Cutting ads on CBC/Radio-Canada would be "devastating": Nordicity report
November 28, 2011
OTTAWA – Banning advertising from CBC/Radio-Canada would not just be bad public policy, it would result in serious ramifications for advertisers and the country’s independent production sector, says a new study from Nordicity Group Ltd.
The study, released Monday by CBC/Radio-Canada at the IIC Canada’s pre-conference on public broadcasting, seeks to quell the debate around whether the public broadcaster should rely on airtime advertising as a source of revenue to finance its operations.
Called ‘Why Advertising On CBC/Radio-Canada Is Good Public Policy’, the study estimates that the elimination of advertising from the Corp’s television services would result in a net financial impact of $533 million. Not only would CBC/Radio-Canada lose $368 million in advertising revenue, it would also have to come up with an additional $190 million to fill the extra airtime. In addition, Canadian programming expenditures would drop by $160 million annually, leading to a $150 million overall decrease in independent production activity.
Canadian businesses that rely on the public broadcaster as an advertising vehicle would also suffer from the loss of CBC/Radio-Canada as an option, the study continues. Reduced inventory would translate into an increase in TV ad rates, especially in smaller markets.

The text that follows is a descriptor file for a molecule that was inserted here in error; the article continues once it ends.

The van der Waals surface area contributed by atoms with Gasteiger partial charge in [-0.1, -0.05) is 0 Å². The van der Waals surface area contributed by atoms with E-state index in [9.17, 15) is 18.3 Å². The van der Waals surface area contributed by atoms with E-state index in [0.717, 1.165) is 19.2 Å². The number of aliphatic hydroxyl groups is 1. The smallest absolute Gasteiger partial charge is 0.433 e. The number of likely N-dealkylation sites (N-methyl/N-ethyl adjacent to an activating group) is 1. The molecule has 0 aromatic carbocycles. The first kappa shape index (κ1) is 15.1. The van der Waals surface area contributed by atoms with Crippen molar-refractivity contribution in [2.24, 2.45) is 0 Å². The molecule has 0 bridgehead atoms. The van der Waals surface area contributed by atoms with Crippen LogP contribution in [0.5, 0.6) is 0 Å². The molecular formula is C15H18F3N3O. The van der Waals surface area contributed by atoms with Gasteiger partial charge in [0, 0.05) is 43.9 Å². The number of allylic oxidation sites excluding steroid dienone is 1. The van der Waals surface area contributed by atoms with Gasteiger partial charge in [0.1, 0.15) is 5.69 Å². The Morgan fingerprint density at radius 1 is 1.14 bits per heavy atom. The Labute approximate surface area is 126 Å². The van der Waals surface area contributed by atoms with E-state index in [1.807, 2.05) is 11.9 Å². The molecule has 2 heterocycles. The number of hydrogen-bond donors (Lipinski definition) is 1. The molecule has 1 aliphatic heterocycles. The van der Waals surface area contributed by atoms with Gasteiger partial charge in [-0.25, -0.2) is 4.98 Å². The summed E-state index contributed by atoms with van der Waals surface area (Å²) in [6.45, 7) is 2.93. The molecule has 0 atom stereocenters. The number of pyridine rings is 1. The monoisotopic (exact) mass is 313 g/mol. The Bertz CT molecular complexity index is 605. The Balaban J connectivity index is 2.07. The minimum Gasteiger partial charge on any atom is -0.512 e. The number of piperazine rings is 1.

Nordicity also noted that most public broadcasters around the world carry advertising or are engaged in commercial activities, and that there is no correlation between the use of advertising revenue and the amount of public funding a public broadcaster receives.
President and CEO Hubert T. Lacroix said that the elimination of advertising revenues would “seriously compromise” CBC/Radio-Canada’s ability to fulfill its mandate and roll-out initiatives contained in its five-year strategic plan ‘2015: Everyone, Every Way’.
“Private and public broadcasters compete on many levels in our mixed public-private system, but each has a contribution to make,” Lacroix said in a statement. “The national public broadcaster has access to advertising revenues to help meet Broadcasting Act objectives, while private broadcasters have, most notably, access to public subsidies to help them meet Canadian content requirements.”